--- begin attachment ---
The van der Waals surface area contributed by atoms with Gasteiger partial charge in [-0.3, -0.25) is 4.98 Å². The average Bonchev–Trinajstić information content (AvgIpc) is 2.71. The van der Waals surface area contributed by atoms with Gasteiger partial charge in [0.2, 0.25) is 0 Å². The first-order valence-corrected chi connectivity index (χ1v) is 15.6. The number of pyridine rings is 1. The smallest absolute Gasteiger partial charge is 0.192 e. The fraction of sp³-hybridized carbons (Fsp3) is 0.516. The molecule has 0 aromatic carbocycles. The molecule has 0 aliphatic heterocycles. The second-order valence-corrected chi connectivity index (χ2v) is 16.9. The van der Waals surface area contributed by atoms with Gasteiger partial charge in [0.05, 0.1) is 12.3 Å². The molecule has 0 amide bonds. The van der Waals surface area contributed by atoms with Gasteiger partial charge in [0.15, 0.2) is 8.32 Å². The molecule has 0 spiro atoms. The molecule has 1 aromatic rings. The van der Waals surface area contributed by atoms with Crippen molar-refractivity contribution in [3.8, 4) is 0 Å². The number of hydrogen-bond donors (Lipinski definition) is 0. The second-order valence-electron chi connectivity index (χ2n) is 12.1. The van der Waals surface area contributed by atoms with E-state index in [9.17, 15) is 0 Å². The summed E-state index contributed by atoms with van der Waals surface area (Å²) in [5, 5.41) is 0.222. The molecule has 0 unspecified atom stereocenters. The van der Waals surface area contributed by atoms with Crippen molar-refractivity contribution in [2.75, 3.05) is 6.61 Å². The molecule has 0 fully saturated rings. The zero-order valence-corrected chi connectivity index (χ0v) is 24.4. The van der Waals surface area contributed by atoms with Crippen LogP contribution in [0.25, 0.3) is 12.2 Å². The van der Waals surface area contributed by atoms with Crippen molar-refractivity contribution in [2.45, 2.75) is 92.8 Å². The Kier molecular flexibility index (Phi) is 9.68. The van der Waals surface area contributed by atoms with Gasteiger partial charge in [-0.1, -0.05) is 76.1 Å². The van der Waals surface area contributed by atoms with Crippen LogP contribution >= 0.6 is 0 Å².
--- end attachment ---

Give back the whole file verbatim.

The van der Waals surface area contributed by atoms with Gasteiger partial charge in [-0.3, -0.25) is 4.98 Å². The average Bonchev–Trinajstić information content (AvgIpc) is 2.71. The van der Waals surface area contributed by atoms with Gasteiger partial charge in [0.2, 0.25) is 0 Å². The first-order valence-corrected chi connectivity index (χ1v) is 15.6. The number of pyridine rings is 1. The smallest absolute Gasteiger partial charge is 0.192 e. The fraction of sp³-hybridized carbons (Fsp3) is 0.516. The molecule has 0 aromatic carbocycles. The molecule has 0 aliphatic heterocycles. The second-order valence-corrected chi connectivity index (χ2v) is 16.9. The van der Waals surface area contributed by atoms with Gasteiger partial charge in [0.05, 0.1) is 12.3 Å². The molecule has 0 amide bonds. The van der Waals surface area contributed by atoms with Gasteiger partial charge in [0.15, 0.2) is 8.32 Å². The molecule has 0 spiro atoms. The molecule has 1 aromatic rings. The van der Waals surface area contributed by atoms with Crippen molar-refractivity contribution in [3.8, 4) is 0 Å². The number of hydrogen-bond donors (Lipinski definition) is 0. The second-order valence-electron chi connectivity index (χ2n) is 12.1. The van der Waals surface area contributed by atoms with E-state index in [9.17, 15) is 0 Å². The summed E-state index contributed by atoms with van der Waals surface area (Å²) in [5, 5.41) is 0.222. The molecule has 0 unspecified atom stereocenters. The van der Waals surface area contributed by atoms with Crippen molar-refractivity contribution in [2.75, 3.05) is 6.61 Å². The molecule has 0 fully saturated rings. The zero-order valence-corrected chi connectivity index (χ0v) is 24.4. The van der Waals surface area contributed by atoms with Crippen LogP contribution in [0.25, 0.3) is 12.2 Å². The van der Waals surface area contributed by atoms with Crippen molar-refractivity contribution in [2.45, 2.75) is 92.8 Å². The Kier molecular flexibility index (Phi) is 9.68. The van der Waals surface area contributed by atoms with Gasteiger partial charge in [-0.1, -0.05) is 76.1 Å². The van der Waals surface area contributed by atoms with Crippen LogP contribution >= 0.6 is 0 Å².